It was Prime Minister Tony Blair, still riding the crest of election victory and high popularity, who gave currency
to the phrase when he addressed the country on September 1, 1997.
It gave currency
and respectability to his belief that events in general, and American policy in particular, can be explained only by reference to Jewish power.
Geronimo died in 1909 after being thrown from his horse, but the way he died also gave currency
to the cry of skydrivers who jump from great heights.
The Aussie fell as far $0.8548 as the RBA minutes gave currency
speculators another reason to cash in recent gains.
here relies on Eberhard Jungel's assertion that Luther's revised version of this doctrine gave currency
to the phrase "God is dead," which subsequently entered into philosophy.
As part of this process, the North University of Baia Mare gave currency
to a technical developing program on the basis of the results of the researches in using and replacing with friendly environmental materials.
It also gave currency
to the term 'broad-based BEE' in that the 'usual suspects' were shouldered aside in favour a multitude of ordinary South African workers.
It was Edmund Burke, Himmelfarb notes in her introduction, who gave currency
to the phrase "moral imagination." The dozen essays, that make up this book--earlier versions of some have appeared in previous collections--provide a kind of theater for the exhibition of its agency.
During the 1960s, the fear that automation would give rise to massive job loss, and which drew government agencies and private researchers into lengthy investigations, gave currency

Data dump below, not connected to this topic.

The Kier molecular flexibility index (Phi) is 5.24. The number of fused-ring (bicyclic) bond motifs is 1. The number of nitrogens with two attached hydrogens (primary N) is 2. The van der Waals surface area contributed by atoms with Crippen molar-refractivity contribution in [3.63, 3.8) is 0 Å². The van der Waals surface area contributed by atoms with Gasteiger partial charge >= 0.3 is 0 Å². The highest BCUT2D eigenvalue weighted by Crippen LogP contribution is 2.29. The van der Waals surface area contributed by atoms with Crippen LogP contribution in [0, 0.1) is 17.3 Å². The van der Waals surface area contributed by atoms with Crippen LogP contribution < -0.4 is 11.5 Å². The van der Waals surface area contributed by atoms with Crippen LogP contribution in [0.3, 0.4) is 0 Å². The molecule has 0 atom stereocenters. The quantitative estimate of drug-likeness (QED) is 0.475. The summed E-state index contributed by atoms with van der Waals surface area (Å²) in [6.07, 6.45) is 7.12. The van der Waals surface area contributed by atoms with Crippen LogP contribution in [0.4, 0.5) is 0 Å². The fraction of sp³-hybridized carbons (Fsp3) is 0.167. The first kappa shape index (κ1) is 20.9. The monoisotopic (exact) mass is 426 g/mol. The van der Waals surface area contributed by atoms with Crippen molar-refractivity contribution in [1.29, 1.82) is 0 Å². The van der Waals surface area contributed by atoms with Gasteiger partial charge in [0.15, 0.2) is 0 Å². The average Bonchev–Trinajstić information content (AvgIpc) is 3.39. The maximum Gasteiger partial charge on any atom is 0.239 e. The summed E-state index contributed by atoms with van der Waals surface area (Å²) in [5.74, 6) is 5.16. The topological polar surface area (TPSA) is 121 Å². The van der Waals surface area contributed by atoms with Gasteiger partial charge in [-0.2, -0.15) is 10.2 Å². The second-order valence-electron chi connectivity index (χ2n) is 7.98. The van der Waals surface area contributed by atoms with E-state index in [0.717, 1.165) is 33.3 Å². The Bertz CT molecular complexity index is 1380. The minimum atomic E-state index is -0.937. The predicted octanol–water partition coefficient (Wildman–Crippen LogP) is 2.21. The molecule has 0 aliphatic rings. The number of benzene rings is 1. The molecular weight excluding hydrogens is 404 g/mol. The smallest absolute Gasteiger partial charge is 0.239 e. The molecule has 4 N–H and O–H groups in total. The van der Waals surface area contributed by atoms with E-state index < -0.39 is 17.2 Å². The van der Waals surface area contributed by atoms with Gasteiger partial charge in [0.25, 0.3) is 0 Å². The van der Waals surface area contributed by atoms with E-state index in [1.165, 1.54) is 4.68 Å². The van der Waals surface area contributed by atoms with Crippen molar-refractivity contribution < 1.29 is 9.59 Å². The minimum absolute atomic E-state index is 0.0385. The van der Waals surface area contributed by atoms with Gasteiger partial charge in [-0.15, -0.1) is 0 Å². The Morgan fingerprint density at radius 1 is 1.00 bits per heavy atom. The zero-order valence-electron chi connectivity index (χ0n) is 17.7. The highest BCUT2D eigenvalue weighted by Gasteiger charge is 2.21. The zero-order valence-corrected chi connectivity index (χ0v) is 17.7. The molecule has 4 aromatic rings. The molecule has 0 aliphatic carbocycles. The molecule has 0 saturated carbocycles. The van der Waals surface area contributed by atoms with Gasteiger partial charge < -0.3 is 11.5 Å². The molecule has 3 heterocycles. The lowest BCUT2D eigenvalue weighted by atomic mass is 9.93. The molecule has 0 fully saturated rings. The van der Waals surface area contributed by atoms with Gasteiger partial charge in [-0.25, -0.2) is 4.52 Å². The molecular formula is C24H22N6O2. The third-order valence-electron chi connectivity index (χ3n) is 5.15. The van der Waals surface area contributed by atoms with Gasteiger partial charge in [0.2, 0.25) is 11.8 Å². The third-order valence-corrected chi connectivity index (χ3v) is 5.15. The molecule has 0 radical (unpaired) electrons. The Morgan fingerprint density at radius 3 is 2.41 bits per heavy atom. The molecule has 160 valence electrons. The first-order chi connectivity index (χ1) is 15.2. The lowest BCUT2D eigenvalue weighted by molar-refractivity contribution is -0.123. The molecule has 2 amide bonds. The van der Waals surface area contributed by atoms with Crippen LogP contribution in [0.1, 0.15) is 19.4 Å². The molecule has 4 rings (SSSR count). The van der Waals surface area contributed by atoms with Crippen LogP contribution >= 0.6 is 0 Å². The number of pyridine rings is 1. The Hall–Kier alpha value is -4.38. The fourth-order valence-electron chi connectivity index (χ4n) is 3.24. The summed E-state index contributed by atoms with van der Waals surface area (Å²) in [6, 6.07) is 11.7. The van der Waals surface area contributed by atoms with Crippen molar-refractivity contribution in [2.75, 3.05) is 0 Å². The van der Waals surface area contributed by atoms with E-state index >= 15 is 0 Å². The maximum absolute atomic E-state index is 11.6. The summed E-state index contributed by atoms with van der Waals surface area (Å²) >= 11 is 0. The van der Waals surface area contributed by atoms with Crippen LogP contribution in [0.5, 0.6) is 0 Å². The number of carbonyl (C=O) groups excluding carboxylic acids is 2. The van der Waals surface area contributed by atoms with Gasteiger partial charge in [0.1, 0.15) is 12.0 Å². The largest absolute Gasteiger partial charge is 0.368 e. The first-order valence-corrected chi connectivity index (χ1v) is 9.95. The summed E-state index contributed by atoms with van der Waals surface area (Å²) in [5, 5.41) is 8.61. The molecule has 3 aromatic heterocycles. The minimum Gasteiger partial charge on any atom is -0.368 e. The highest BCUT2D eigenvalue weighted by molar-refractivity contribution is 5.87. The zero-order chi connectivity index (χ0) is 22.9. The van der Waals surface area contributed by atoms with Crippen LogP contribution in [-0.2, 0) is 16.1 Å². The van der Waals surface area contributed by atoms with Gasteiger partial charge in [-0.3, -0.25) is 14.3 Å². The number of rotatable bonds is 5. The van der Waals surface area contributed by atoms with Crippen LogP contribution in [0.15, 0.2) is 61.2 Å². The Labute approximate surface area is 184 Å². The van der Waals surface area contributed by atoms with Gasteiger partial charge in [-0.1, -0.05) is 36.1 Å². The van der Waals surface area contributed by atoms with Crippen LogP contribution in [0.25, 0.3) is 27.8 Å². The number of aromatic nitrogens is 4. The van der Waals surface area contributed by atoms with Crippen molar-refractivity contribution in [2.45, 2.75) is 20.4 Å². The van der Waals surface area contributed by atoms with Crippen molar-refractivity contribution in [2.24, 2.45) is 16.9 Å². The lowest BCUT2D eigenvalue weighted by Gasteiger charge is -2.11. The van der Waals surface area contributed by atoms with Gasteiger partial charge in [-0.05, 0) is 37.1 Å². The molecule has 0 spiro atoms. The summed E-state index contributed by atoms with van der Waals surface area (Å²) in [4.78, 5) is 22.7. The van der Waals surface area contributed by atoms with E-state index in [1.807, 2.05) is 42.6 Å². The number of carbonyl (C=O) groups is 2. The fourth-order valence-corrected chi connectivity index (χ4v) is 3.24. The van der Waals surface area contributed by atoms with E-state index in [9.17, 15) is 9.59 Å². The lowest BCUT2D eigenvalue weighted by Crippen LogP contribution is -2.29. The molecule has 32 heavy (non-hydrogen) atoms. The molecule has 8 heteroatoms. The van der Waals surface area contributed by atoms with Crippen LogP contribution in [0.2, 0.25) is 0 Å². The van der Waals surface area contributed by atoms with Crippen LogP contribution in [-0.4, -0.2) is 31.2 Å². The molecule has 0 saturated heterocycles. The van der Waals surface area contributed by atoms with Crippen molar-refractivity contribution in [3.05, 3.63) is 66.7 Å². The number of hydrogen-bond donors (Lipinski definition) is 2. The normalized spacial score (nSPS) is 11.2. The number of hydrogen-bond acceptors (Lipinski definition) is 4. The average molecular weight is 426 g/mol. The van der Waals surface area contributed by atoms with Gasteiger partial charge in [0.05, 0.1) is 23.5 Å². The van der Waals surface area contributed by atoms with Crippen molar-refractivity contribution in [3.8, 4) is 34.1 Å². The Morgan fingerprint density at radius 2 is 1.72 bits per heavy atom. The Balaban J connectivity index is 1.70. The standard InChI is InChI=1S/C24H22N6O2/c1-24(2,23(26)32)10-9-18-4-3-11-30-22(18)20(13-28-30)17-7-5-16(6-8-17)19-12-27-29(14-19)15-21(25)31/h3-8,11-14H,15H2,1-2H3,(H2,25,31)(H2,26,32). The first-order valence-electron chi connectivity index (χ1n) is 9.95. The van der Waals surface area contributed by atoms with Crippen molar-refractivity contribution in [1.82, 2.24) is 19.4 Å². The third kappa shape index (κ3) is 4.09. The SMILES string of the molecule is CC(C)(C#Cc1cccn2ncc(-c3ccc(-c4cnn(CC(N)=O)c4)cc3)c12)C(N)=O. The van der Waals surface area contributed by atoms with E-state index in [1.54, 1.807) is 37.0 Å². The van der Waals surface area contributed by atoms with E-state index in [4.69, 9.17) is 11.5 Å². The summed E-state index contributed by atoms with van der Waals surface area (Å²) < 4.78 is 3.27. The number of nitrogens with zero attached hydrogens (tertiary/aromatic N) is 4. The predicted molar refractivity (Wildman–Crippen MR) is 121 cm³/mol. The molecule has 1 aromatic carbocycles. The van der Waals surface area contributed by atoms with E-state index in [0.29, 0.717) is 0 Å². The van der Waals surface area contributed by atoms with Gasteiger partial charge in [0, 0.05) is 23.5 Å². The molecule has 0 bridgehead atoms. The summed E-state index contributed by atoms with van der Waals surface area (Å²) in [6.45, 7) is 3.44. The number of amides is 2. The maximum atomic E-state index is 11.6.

to the concept of structural unemployment.
This gave currency
players reasons to buy the euro against the two other major currencies.
Put very simply, this is the argument running through this 300-page book that has made available to us many of the primary sources, most notably many of the periodical presses, that gave currency
to the stereotyped representations that made the Empire and the imperialist burden of the white feminists accessible to the British public.
Carbohydrates were traditionally seen as stodgy which gave currency
to the myth that they were fattening.
Guyot Marchant's editions of the mid-1480s gave currency
to the term "danse macabre," his 1485 Danse depicting thirty "types" divided almost equally between clerical and lay figures) and an expanded edition in 1486 surveying seventy-four types (including those in an accompanying Danse macabre des femmes).(17) The verse exchanges in Marchant's Danse tend to underscore the futility of high position, wealth, and fame - and in some cases, the futility of craft (as the doctor his lore, and the astrologer his predictions).
As a critic, Ransom gave currency
to the term and the ideas of New Criticism in The New Criticism (1941).